However, what were the regulations supposed to do? Protect the consumer, right? In the credit hire context, is that the effect? I’d say no, in reality.
The hirer always has the ability to return the vehicle to the hire provider; there’s no obligation to continue with the vehicle. So, effectively, he can terminate the accruing costs under the terms of the agreed contract conditions and warranties. These provide ‘additional benefits’ to the consumer as dwelled upon in Dimond -v- Lovell. On returning the vehicle, the consumer can still avail himself of these benefits such as the right to continue with the credit agreement and for the hire provider to recover his losses from the tortfeasor.
Exercising the right to cancel leaves the consumer liable to pay, within a reasonable time, the accrued hire costs (at the “commercial rate”) and is left on his own to recover that contentious loss from the insurers of the at-fault party.
Consumer protection? Hardly!
Has anyone run this argument? Not that I know of and brains bigger than mine have been working on this for a long time. Although there was a recent case in the Appeal Court that addressed the cancellation regs in a different context that found against the serious affect of the regulations. See Robertson -v- Swift.
It seems there will be some red faces at travel insurer Staysure after their legacy systems were hacked and customer card payment details extracted.
Reports suggest that the data taken is not directly useful as the hack only obtained the card security code, rather than the card number also. Why the CVV was stored hasn’t been explained as yet and I am sure the Data Commissioner will be wanting that question answered. The card payment rules prohibit that information from being retained. Further, to store it in an unencrypted manner opens significant risk.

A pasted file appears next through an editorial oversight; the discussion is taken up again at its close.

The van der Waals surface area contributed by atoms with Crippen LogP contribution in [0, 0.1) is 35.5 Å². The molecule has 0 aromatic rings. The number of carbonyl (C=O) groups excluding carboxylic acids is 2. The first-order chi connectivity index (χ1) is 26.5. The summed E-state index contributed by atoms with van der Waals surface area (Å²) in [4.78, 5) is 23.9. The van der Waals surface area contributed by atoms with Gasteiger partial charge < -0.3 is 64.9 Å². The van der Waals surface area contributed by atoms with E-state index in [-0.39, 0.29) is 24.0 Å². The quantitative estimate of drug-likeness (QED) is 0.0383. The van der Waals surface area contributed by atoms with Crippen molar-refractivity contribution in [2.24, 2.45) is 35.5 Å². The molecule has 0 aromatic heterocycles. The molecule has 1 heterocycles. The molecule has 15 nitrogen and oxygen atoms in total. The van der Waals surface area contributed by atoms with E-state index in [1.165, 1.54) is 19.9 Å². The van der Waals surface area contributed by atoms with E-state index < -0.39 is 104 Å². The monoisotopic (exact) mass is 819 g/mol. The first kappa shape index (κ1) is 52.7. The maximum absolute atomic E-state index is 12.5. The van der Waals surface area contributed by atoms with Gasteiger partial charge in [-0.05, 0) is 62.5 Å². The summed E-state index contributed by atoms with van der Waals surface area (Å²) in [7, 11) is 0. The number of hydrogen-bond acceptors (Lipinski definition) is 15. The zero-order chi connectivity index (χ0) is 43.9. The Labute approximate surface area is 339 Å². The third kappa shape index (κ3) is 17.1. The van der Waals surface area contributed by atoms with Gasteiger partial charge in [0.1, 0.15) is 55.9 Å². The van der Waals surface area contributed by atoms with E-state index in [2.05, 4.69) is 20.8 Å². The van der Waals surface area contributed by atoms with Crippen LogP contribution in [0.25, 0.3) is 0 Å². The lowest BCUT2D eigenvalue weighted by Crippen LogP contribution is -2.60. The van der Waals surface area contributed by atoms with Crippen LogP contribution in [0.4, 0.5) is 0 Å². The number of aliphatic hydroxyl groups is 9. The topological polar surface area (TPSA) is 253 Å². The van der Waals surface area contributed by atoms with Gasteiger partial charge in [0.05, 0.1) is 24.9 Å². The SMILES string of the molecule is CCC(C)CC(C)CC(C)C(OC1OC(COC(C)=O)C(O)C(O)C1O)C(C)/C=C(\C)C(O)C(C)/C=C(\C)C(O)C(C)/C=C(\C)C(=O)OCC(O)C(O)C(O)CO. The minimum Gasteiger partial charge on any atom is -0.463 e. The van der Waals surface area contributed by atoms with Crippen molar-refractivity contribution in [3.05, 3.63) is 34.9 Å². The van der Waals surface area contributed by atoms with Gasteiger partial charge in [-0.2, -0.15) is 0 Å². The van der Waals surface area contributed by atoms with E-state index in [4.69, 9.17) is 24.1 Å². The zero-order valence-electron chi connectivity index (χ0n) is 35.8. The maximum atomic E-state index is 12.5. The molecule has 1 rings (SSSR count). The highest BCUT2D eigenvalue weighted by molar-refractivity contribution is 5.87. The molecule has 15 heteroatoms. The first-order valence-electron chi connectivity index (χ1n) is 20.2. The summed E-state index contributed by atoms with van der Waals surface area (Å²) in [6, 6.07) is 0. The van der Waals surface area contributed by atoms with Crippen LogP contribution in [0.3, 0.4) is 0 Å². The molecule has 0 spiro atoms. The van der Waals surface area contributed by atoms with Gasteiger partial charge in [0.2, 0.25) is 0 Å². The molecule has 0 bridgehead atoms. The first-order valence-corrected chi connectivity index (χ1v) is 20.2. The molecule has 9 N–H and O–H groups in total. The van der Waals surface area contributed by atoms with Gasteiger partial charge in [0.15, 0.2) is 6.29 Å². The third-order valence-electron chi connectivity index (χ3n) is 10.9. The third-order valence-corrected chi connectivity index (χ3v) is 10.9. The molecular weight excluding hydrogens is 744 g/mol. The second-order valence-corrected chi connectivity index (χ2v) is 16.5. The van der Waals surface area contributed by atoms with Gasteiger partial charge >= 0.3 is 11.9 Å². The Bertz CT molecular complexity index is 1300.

I am sure that there will be an in-depth investigation of all security policies and the necessary changes implemented. The FCA may yet impose fines once the scale of the security breach is exposed.
Hopefully, no customers have had their accounts used fraudulently.
Happy New Year! I hope everyone’s festivities went well and this post finds everyone well.
Back to work now, thankfully!
It worries me to see the floods impacting parts of the country with the current period of extreme weather. I hope the ABI & the government are able to reach an agreement for the provision of flood cover in the future. The Statement Of Principles worked OK but has now expired.
Going forward we’re looking to Flood Re to ensure that consumers can protect their property from the most devastating damage. Floods are dreadful, destroying homes, businesses and memories. Adequate protective cover is essential for everyone in the country; not just those on high ground.